If you read the title and know what Pepperland refers to, then you know it most likely has to do with The Beatles, and it does. Now you look at the graphic and are saying “but wait, I see Ol’ Dirty Bastard here. What’s going on?” In this case, it’s a remix project where Beatles samples were used to create new instrumentals for hip-hop songs. Look at all of the people who are on it, it’s insane. Here’s the track listing: Part 1
Hello Hello – Edan
Mr Mustard – Big Daddy Kane
Second To None – Rakim
Taxman – The Notorius B.I.G.
Gentle Thief – Nas
Where I’m From – Large Professor
Country Grammar – Talib Kweli & Bun B
Parlay – J-Live
Twist – Salt-N-Pepper
Birthday Dedication – Busta Rhymes
Open Mic Session pt. 1 – Masta Ace, Percee P, Lord Finesse, Frankie Cutlass, Easy Mo Bee & KRS-One
Number Nine – YZ
Self Titled – Heltah Skeltah
Bang Bang – MOP
Pepper – Kool G Rap
Bring Your Friends – Public Enemy
Interlude / Bridge – MC Shan
Last Forever – Artifacts
For The Children – Freddie Foxxx
Ringo’s Big Beat Theme – Spoonie Gee
Hold Poppa’s Large Hand – Ultramagnetic MC’s
Open Mic Session pt. 2 – Kool G Rap, Big Daddy Kane & Rakim
The End – Run DMC & Afrika Bambaataa
Circles – Wu-Tang Clan
Brooklyn Walrus – Ol’ Dirty Bastard, Buckshot , Masta Ace & Special Ed Part 2
Secrets – Slick Rick
Beneath The Diamond Sky – The Genius/GZA
Within Tomorrow – Busta Rhymes
The Beginning – Sunz Of Man
Gentle Drama – The RZA & Rugged Monk
Becausizm – KRS-One & Channel Live
Mary Jane – Tha Alkaholiks
Bong Water – Viktor Vaughn
Love In Summertime – Ghostface Killah & Beyonce
And I Lover Her Crazy – Jay-Z & Beyonce
Ruffneck Soldier – MC Lyte
Hey! – Beastie Boys
Get Back To The City – Large Professor
Hard To Leave Home – Nas
The Flyest – AZ
And Who? – Heiroglyphics
Lonely Thoughts – The Notorious B.I.G.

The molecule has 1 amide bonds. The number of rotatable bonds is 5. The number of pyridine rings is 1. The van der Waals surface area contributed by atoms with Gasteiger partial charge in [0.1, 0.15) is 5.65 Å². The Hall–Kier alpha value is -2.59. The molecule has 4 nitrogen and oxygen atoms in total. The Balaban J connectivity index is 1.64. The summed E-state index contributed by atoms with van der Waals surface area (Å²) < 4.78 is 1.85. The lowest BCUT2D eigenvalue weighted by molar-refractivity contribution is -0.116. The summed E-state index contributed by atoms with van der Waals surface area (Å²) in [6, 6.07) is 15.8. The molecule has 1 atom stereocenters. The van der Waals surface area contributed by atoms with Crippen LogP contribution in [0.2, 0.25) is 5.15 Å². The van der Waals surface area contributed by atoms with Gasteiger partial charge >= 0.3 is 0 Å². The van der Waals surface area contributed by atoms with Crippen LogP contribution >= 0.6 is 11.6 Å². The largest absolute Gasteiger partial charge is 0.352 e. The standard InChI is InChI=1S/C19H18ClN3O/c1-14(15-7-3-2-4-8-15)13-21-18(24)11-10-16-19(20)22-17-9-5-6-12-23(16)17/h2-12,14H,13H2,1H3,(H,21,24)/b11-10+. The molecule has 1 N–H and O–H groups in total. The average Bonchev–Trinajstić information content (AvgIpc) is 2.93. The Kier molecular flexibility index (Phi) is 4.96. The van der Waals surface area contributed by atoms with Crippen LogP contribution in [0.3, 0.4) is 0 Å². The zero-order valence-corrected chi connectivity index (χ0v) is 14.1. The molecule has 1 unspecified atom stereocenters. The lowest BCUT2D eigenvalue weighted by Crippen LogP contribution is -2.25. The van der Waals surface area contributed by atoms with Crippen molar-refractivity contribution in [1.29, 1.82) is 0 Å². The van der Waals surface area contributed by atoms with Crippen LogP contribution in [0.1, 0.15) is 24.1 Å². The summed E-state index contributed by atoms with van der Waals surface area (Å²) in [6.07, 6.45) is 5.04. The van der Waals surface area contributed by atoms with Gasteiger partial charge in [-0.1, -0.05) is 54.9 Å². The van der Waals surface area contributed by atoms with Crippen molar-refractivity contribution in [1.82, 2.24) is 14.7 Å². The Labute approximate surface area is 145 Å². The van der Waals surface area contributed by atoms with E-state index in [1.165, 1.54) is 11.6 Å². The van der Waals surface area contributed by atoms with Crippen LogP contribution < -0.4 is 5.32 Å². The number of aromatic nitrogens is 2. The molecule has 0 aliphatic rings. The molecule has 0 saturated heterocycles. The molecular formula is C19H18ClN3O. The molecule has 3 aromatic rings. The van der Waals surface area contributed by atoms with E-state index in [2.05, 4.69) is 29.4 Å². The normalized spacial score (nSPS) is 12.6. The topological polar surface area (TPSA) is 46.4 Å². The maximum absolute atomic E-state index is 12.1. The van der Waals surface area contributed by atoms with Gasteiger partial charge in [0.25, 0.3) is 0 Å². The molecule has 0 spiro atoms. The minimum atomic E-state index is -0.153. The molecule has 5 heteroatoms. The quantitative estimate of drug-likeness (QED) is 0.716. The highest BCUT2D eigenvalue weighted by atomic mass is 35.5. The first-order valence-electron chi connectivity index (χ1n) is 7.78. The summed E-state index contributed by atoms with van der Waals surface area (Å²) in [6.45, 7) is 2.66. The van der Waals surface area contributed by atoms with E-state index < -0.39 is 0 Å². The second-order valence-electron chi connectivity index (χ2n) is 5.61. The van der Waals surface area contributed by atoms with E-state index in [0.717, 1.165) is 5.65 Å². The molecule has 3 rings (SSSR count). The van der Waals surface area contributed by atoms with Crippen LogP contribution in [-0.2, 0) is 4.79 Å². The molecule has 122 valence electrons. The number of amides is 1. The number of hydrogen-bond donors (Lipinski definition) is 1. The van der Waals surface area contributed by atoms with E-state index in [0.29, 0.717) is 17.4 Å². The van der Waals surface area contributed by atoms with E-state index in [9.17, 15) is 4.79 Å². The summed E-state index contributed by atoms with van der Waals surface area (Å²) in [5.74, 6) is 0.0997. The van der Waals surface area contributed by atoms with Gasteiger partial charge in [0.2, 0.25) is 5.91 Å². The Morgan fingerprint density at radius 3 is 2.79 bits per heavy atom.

Can You Dig It? – Gravediggaz
How To Smile – 2Pac & Scarface
A Day In New York – AZ, Raekwon & Ghostface Killah
Stream it in full above or if you just want to download it and carry it with you on your travels, head to MonkeyBoxing.com.
The video has a 1:30 intro before the song kicks in, and the intro sounds sonically better than the actual song (sounds like it was mixed in monaural or “narrow stereo”), but despite this, I’m going to present to you a new track by Innocent? called “Say Cheeze”, which features The Rockness Monstah, a/k/a Rock of Heltah Skeltah fame, and his part of the song is mindblowing. The song will be on Innocent?’s Love It Or Hate It due out later in the year.
Hip-hop fans will know him as Rock from Heltah Skeltah, but for this new project, he is The Rockness Monstah. The song will be on the forthcoming Coalmine compilation, Unearthed, and this one defintely digs deep, musically.
Sean Price is really to kick anyone in the jaws without regret, hell you might get hit and not even know what happened to you. Despite the length of the songs (23 in total) on this CD, Kimbo Slice (Duck Down/Fat Beats) may be promoted as a mix tape-type situation but it holds up very well as an album. It’s album length, but these songs come and go without thought and goes right into the next one,a bit like a Monty Python episode. It shows that when you’re able to deliver the goods, you’re also able to change your name throughout your discography. Sean Price states that he would like to be known as “Megasean”, and maybe in a month or two he will switch his name again. The approach here is raw, loose, and as hard as a ruthless street fight. If you listen to this as a traditional album, it may come off as a hip-hop opera. From afar, these songs may not have a cohesive theme, but the overall vibe is one of strength and dominance, that of an MC who someone who is proud to call himself Kimbo Price (Vision/Duck Down). This is that no-nonsense hip-hop shit. I can imagine a few people saying this is nothing but hip-hop for those with short-attention spans, but they’re not listening that closely or deeply.